So in essence, this is what Jesus is saying to them: You want me to perform a sign, to demonstrate that I act with an authority from God? I don’t perform on demand, so I am not going to do anything for you now. I am, however, going to perform a great sign. I am the Messiah, the man in whom God has manifested Himself on earth, the very temple of God. You are going to kill me, and when you do, I am going to rise from the dead on the third day. That is the sign that will demonstrate my authority as the Messiah.
Jesus is speaking in riddles, to those who actually care what He means. Ultimately the disciples figure out what He meant. Jesus is hinting to them that the resurrection is the greatest of all the signs. How can we know that Jesus is indeed the Messiah sent from God? Well, there are many miracles along the way, many signs. There is the feeding of the five thousand. There are many healings. There is walking on water. And so on. But most of all, there is the sign above all signs. Jesus rose again. Alone among men, Jesus has conquered death. Can we know that God is with Jesus? Yes, because God did not leave Him in the grave.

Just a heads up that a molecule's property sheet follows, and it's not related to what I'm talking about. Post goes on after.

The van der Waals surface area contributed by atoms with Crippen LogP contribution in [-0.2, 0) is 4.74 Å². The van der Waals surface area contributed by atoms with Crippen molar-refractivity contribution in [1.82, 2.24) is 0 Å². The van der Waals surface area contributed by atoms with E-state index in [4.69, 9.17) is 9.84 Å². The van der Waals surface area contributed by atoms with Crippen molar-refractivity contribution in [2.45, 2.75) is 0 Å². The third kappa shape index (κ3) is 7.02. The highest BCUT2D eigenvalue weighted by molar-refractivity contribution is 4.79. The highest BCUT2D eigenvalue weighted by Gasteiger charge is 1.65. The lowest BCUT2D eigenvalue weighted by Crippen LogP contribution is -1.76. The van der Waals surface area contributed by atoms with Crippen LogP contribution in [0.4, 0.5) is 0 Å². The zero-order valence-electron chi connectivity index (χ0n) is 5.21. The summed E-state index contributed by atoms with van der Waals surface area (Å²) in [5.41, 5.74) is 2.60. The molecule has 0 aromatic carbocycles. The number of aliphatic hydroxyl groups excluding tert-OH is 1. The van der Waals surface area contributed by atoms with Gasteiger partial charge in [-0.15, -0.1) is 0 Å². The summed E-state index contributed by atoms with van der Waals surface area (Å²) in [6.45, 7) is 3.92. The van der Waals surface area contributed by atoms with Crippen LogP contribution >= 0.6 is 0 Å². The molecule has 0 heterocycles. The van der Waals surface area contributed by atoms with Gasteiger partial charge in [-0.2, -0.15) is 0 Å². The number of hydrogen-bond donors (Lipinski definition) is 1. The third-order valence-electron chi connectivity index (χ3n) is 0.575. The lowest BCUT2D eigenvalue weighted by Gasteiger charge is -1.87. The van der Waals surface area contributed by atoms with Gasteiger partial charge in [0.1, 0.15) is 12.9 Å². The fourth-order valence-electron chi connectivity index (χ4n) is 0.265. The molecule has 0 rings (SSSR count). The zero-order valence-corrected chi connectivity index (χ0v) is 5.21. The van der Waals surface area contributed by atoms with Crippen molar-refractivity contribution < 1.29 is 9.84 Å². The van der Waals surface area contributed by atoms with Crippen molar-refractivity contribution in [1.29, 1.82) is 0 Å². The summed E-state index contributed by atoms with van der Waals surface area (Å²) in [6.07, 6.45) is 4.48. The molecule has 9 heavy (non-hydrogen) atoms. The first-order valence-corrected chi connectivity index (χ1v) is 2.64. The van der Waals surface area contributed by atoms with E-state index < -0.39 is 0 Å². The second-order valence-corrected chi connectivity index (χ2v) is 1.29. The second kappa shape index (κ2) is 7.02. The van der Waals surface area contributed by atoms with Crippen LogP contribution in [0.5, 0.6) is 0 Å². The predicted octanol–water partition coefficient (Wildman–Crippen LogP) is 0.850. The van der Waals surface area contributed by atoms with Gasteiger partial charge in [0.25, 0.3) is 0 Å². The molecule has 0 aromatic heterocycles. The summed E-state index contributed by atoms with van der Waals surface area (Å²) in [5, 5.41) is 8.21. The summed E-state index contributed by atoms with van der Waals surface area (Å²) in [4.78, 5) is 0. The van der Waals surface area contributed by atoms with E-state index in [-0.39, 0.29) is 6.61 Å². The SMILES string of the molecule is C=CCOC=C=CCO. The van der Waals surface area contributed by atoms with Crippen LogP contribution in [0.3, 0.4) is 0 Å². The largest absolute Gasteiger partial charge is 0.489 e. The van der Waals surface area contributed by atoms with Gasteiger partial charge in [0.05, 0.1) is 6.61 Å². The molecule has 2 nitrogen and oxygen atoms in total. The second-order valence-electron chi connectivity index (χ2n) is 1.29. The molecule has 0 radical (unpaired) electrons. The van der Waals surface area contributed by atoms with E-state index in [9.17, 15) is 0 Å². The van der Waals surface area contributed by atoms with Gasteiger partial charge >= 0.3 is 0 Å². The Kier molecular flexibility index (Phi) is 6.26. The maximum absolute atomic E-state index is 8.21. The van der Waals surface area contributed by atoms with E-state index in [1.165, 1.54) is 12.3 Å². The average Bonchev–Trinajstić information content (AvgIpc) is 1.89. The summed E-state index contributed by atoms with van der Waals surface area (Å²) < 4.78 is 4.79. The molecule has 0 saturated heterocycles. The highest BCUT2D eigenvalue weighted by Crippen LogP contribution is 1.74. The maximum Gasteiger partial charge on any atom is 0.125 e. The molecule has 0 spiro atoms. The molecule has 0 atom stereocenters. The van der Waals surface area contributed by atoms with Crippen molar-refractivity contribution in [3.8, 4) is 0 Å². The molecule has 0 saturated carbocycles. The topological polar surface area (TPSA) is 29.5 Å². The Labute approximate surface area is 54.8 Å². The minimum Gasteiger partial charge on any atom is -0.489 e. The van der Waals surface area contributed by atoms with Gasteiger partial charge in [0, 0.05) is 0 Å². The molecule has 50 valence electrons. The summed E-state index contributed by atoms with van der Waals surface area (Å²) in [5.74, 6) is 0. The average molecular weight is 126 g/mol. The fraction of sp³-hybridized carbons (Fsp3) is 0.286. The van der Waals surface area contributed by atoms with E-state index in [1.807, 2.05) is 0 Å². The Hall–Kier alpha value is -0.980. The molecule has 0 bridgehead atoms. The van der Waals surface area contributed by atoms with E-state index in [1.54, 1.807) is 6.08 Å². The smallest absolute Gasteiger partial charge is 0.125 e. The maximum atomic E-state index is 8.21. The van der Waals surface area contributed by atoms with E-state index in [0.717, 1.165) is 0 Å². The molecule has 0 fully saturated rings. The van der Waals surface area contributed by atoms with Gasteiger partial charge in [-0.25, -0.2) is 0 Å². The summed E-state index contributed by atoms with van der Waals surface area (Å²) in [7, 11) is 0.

Now I know that there is another question we must ask: how can we know that Jesus rose from the dead? You and I are relying on the testimony of a man like John, one of Jesus’ disciples. John swears that he saw Jesus dead on the cross. He saw a soldier stab him in the side, and blood and water came out, indicating Jesus was dead. John saw the empty tomb. John spoke to Jesus numerous times after the resurrection. Again and again, John swears that he is an eyewitness and that he is telling the truth.
At another time, we could discuss why we should believe John’s testimony. But in chapter two, John is telling us something important about how Jesus looked at the resurrection. From Jesus’ perspective, the resurrection is the greatest sign of all. Jesus came into the world saying, I am the Messiah sent from God. There are many reasons why you should believe me. But the sign I would point to above all is my resurrection from the dead.
Copyright June 2015 by McKenzie Study Center, an institute of Gutenberg College.